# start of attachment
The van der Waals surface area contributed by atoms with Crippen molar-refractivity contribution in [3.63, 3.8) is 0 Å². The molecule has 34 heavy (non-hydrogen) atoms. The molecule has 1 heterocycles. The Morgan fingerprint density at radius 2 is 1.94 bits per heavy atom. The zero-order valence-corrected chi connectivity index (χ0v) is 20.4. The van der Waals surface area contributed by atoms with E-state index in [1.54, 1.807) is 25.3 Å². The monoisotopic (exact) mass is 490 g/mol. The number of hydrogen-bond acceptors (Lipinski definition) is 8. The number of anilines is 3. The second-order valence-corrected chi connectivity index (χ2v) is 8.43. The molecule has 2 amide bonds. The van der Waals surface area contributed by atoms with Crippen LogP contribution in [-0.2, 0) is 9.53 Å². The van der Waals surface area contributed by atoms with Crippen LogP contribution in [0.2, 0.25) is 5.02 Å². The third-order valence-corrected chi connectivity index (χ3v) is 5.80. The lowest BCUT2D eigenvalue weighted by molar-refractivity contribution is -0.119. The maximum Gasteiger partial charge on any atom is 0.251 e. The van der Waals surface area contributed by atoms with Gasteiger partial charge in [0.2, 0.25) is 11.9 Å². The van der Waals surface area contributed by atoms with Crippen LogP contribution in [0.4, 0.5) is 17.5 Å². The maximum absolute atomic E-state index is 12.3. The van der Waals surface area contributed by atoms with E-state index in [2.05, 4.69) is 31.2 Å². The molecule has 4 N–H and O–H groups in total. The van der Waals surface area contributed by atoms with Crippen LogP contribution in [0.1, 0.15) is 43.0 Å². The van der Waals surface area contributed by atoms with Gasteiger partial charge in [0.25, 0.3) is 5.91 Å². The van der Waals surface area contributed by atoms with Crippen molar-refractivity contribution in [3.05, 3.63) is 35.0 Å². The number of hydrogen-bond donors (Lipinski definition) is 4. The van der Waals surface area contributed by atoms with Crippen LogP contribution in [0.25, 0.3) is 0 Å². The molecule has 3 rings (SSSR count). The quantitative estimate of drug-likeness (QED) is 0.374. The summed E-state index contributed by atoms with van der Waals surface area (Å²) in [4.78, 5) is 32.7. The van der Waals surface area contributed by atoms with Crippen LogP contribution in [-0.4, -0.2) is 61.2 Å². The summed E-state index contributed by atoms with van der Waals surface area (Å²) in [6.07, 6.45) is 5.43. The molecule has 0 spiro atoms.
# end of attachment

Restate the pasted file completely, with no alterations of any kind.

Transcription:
The van der Waals surface area contributed by atoms with Crippen molar-refractivity contribution in [3.63, 3.8) is 0 Å². The molecule has 34 heavy (non-hydrogen) atoms. The molecule has 1 heterocycles. The Morgan fingerprint density at radius 2 is 1.94 bits per heavy atom. The zero-order valence-corrected chi connectivity index (χ0v) is 20.4. The van der Waals surface area contributed by atoms with E-state index in [1.54, 1.807) is 25.3 Å². The monoisotopic (exact) mass is 490 g/mol. The number of hydrogen-bond acceptors (Lipinski definition) is 8. The number of anilines is 3. The second-order valence-corrected chi connectivity index (χ2v) is 8.43. The molecule has 2 amide bonds. The van der Waals surface area contributed by atoms with Crippen LogP contribution in [-0.2, 0) is 9.53 Å². The van der Waals surface area contributed by atoms with Crippen LogP contribution in [0.2, 0.25) is 5.02 Å². The third-order valence-corrected chi connectivity index (χ3v) is 5.80. The lowest BCUT2D eigenvalue weighted by molar-refractivity contribution is -0.119. The maximum Gasteiger partial charge on any atom is 0.251 e. The van der Waals surface area contributed by atoms with Gasteiger partial charge in [0.2, 0.25) is 11.9 Å². The van der Waals surface area contributed by atoms with Crippen LogP contribution in [0.4, 0.5) is 17.5 Å². The maximum absolute atomic E-state index is 12.3. The van der Waals surface area contributed by atoms with E-state index in [2.05, 4.69) is 31.2 Å². The molecule has 4 N–H and O–H groups in total. The van der Waals surface area contributed by atoms with Crippen LogP contribution in [0.1, 0.15) is 43.0 Å². The van der Waals surface area contributed by atoms with Gasteiger partial charge in [0.25, 0.3) is 5.91 Å². The van der Waals surface area contributed by atoms with Crippen molar-refractivity contribution in [3.05, 3.63) is 35.0 Å². The number of hydrogen-bond donors (Lipinski definition) is 4. The van der Waals surface area contributed by atoms with Crippen LogP contribution in [0.25, 0.3) is 0 Å². The molecule has 3 rings (SSSR count). The quantitative estimate of drug-likeness (QED) is 0.374. The summed E-state index contributed by atoms with van der Waals surface area (Å²) in [4.78, 5) is 32.7. The van der Waals surface area contributed by atoms with Crippen LogP contribution in [-0.4, -0.2) is 61.2 Å². The summed E-state index contributed by atoms with van der Waals surface area (Å²) in [6.07, 6.45) is 5.43. The molecule has 0 spiro atoms.